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This article is from the Dictionary of North Carolina Biography, 6 volumes, edited by William S. Powell. Copyright ©1979-1996 by the University of North Carolina Press. Used by permission of the publisher. For personal use and not for further distribution. Please submit permission requests for other use directly to the publisher.

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Poteat, Ida Isabella

By William S. Powell, 1994

15 Dec. 1858–1 Feb. 1940

"Miss Ida Poteat."  Photographic portrait of Ida Isabella Poteat, from the 1923 Meredith College (Raleigh, N.C.) yearbook <i>Oak Leaves</i>.  Ida Isabella Poteat, artist, teacher, craftsman, and patron of art, was born at Forest Home near Yanceyville in Caswell County, the daughter of James and Julia A. McNeill Poteat. She received early education locally and at the Raleigh Female Seminary, then studied at the New York School of Fine and Applied Arts, the Cooper Union Art School in New York, and the School of Applied Design in Philadelphia. In New York she was a private pupil of William M. Chase, president of the Society of American Artists. Among her other teachers were Robert Henri, Charles Parsons, and Louis Mounier.

For a time she was an art instructor at Oxford Seminary in Oxford, Granville County, but with the opening on 27 Sept. 1899 of the Baptist Female University in Raleigh (now Meredith College), she joined the faculty as professor of art, a position she held until her death more than forty years later. Ida Poteat taught and inspired hundreds of young people both as students at Meredith College and in private classes, one of whom was the artist Francis Speight. Of her, Speight wrote: "Not only did she encourage us to appreciate fine forms and colors, but she encouraged us also to see beauty in humble things."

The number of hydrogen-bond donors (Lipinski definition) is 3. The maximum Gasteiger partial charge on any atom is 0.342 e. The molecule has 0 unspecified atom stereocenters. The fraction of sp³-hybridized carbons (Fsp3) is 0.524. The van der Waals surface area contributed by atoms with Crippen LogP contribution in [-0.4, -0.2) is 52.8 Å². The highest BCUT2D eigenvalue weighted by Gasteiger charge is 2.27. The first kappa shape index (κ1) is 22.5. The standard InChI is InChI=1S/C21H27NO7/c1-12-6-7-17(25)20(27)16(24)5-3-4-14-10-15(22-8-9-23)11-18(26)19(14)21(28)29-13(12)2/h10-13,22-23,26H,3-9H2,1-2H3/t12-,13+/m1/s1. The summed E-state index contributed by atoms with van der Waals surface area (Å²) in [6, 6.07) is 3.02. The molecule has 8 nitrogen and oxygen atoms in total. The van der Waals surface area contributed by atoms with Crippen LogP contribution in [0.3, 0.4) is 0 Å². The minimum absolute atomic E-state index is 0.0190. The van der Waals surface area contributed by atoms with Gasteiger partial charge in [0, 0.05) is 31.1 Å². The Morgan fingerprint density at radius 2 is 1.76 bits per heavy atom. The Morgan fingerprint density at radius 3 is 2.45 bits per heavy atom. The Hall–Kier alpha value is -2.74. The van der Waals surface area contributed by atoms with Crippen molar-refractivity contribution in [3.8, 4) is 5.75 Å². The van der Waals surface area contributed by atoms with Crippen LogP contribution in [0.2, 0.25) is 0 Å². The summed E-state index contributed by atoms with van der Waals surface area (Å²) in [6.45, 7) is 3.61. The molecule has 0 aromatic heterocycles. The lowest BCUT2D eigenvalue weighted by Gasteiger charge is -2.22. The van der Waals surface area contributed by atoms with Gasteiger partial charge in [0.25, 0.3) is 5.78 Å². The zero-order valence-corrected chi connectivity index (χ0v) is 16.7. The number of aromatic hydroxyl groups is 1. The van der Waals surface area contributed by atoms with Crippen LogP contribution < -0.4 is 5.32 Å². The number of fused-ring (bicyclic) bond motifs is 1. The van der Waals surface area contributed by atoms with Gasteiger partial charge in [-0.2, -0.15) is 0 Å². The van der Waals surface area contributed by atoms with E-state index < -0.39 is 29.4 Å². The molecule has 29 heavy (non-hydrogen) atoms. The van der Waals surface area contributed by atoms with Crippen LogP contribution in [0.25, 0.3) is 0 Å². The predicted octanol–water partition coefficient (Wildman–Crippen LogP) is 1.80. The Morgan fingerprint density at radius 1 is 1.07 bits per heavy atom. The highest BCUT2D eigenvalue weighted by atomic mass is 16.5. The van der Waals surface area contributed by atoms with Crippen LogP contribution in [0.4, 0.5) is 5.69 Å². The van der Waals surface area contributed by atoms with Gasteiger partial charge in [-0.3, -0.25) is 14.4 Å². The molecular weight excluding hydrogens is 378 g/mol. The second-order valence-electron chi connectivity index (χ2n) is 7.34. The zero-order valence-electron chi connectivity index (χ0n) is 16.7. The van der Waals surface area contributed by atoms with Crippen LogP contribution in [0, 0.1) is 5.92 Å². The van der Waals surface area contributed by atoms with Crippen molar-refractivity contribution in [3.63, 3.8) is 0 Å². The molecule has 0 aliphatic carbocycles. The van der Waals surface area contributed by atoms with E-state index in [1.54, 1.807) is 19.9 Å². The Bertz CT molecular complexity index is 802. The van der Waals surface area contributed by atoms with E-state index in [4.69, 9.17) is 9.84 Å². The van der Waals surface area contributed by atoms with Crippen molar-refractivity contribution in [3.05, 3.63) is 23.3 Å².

In 1924 the faculty at Meredith College established a lasting tradition of presenting a stage production of "Alice in Wonderland" every four years. Much to the delight of students and the public, the faculty played leading roles. Ida Poteat designed the costumes and made fantastic masks. Of a more serious nature, she also had designed the seal adopted by the college in 1909.

A devout Baptist, she was the sister of William Louis and E. McNeill Poteat. A portrait of her hangs in Poteat Hall on the Meredith campus. She was buried in the family cemetery near Yanceyville.


The Acorn (student publication, Meredith College, Raleigh) 22 (October 1940 [portrait])

Annual of the North Carolina Baptist State Convention (1940 [portrait]); Peter H. Falk, ed., Who Was Who in American Art (1985)

Mary Lynch Johnson, A History of Meredith College (1972)

Meredith College Quarterly Bulletin , ser. 34 (November 1940)

Raleigh News and Observer, 16 Dec. 1938, 2 Feb., 16 Dec. 1940

Image Credits:

Meredith College; Astrotekton and Philaretian Societies.  Oak Leaves.  Raleigh, N.C.: Meredith College. 1923. [5.] (accessed December 7, 2014).

Origin - location: